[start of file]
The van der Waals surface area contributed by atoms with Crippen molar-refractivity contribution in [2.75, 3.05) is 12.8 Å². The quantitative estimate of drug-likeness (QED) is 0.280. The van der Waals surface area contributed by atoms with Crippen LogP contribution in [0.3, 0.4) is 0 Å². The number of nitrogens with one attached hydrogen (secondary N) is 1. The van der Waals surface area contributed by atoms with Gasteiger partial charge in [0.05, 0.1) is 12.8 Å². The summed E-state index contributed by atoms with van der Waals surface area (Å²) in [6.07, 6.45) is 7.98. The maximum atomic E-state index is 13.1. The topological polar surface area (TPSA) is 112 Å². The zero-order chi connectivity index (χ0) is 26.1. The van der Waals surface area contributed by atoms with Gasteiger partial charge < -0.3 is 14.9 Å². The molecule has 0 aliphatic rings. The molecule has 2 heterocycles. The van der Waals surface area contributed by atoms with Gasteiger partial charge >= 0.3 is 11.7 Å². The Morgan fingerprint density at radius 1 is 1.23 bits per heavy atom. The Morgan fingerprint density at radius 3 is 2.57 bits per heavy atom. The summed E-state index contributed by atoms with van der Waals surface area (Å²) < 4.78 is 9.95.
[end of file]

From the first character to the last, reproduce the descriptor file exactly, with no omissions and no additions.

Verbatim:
The van der Waals surface area contributed by atoms with Crippen molar-refractivity contribution in [2.75, 3.05) is 12.8 Å². The quantitative estimate of drug-likeness (QED) is 0.280. The van der Waals surface area contributed by atoms with Crippen LogP contribution in [0.3, 0.4) is 0 Å². The number of nitrogens with one attached hydrogen (secondary N) is 1. The van der Waals surface area contributed by atoms with Gasteiger partial charge in [0.05, 0.1) is 12.8 Å². The summed E-state index contributed by atoms with van der Waals surface area (Å²) in [6.07, 6.45) is 7.98. The maximum atomic E-state index is 13.1. The topological polar surface area (TPSA) is 112 Å². The zero-order chi connectivity index (χ0) is 26.1. The van der Waals surface area contributed by atoms with Gasteiger partial charge < -0.3 is 14.9 Å². The molecule has 0 aliphatic rings. The molecule has 2 heterocycles. The van der Waals surface area contributed by atoms with Gasteiger partial charge >= 0.3 is 11.7 Å². The Morgan fingerprint density at radius 1 is 1.23 bits per heavy atom. The Morgan fingerprint density at radius 3 is 2.57 bits per heavy atom. The summed E-state index contributed by atoms with van der Waals surface area (Å²) < 4.78 is 9.95.